4. While I'd like to say I'm not a slave to positive feedback, I have to say that having people write/post/tweet me insisting that I write a third book in THE MARRIAGE PACT series is an amazing feeling. Most of the jobs I've worked in recent years have been of the "doing good is its own reward" variety, and while that had its charms, a little praise and encouragement goes a long way toward fueling the creative process. I know there is still so much to be learned and I'll never be "past" the point of needing to receive criticism and improve... but, still. Just one tiny rest? On this teeny-tiny little laurel over here? I won't fall asleep, I promise!

5. Okay, I know everyone older than me is going to roll their eyes at this one, but my body just isn't what it used to be. I don't mean flab or wrinkles (though those are making themselves known, too), I mean recovery time after an injury. I hurt my back a couple of weeks ago, a strained muscle that normally would've just been sore for a day or two, and just when I thought I was out of the woods - SNAP! I re-injured it. Now can't sit for more than a few minutes straight, can't carry the boys up and down stairs, and sitting on the floor is completely out of the question. It is so frustrating!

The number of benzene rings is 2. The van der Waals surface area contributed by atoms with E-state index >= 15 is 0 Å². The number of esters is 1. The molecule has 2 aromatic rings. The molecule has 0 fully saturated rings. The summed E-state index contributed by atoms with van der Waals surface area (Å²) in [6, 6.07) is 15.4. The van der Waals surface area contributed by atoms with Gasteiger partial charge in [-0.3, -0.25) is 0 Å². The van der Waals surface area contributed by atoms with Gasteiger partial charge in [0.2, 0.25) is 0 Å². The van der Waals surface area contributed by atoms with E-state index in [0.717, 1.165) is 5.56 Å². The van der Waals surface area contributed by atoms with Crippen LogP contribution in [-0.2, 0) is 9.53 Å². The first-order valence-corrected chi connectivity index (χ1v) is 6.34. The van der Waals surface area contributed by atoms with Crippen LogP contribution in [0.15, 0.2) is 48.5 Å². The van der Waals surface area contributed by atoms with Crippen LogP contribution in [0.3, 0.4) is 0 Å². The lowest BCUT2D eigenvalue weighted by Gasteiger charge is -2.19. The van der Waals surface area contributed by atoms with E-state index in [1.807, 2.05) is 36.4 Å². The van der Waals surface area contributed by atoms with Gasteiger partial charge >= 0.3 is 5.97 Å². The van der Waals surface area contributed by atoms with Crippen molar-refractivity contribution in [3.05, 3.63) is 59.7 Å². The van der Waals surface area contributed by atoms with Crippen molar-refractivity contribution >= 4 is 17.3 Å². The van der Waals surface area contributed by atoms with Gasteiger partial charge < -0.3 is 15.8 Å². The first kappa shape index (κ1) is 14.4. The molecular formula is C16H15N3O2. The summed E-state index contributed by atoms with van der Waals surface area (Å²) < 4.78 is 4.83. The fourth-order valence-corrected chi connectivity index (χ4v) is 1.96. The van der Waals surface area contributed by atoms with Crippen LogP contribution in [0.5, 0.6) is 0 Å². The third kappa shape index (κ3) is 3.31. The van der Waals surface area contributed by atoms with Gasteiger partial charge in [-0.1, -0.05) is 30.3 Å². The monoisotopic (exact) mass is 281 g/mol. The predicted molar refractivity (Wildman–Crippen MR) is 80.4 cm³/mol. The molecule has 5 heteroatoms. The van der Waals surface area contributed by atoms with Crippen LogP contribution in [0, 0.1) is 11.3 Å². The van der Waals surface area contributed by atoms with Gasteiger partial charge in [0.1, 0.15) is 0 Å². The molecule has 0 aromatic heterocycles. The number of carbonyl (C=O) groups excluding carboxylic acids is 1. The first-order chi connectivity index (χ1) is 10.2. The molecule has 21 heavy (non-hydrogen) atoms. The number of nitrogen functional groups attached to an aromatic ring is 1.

Some of this is hereditary: back problems run in my family on my Mom's side. But that's part of what is so discouraging about it. For as long as I could remember, my mom had such severe back problems that she spent many, many key moments in our childhood lying on the couch on a heating pad (or in a hotel room at Disneyworld - yuck!). I hated that for her, and selfishly I hated it for me, too.

Well, friends, the minute I can move around without cringing, I'll be starting a rigorous yoga/walking/doing whatever the heck it takes to keep my muscles healthier so I don't have to go down that road. I'll camp out at my chiropractor's office if I have to. I'll buy a Roman bench - as soon as I find out what that is. I'll..... [gasp!] do crunches. If that's not a sign of desperation, I don't know what is.

My point is, I don't want to be the "on the couch with the heating pad" mom. I want to be "hiding in the bathroom with a martini and a trashy novel" mom. Way more fun.


So here's what's on tap for September... My wedding anniversary (six years, and he's headed for sainthood for sure), the Jewish holidays, closing out my therapy practice for now, incorporating business and psychological skills into my writing work, creating a mission/vision statement, and lots of other good stuff.

Technically, I've given myself until October to begin work in earnest on the next book, but I've caught myself making notes when I think I'm not looking. I think that's a sign that you've found your true passion in life, when you have to hold yourself back from doing it to get other stuff done.

Have a great long weekend and a wonderful start to September.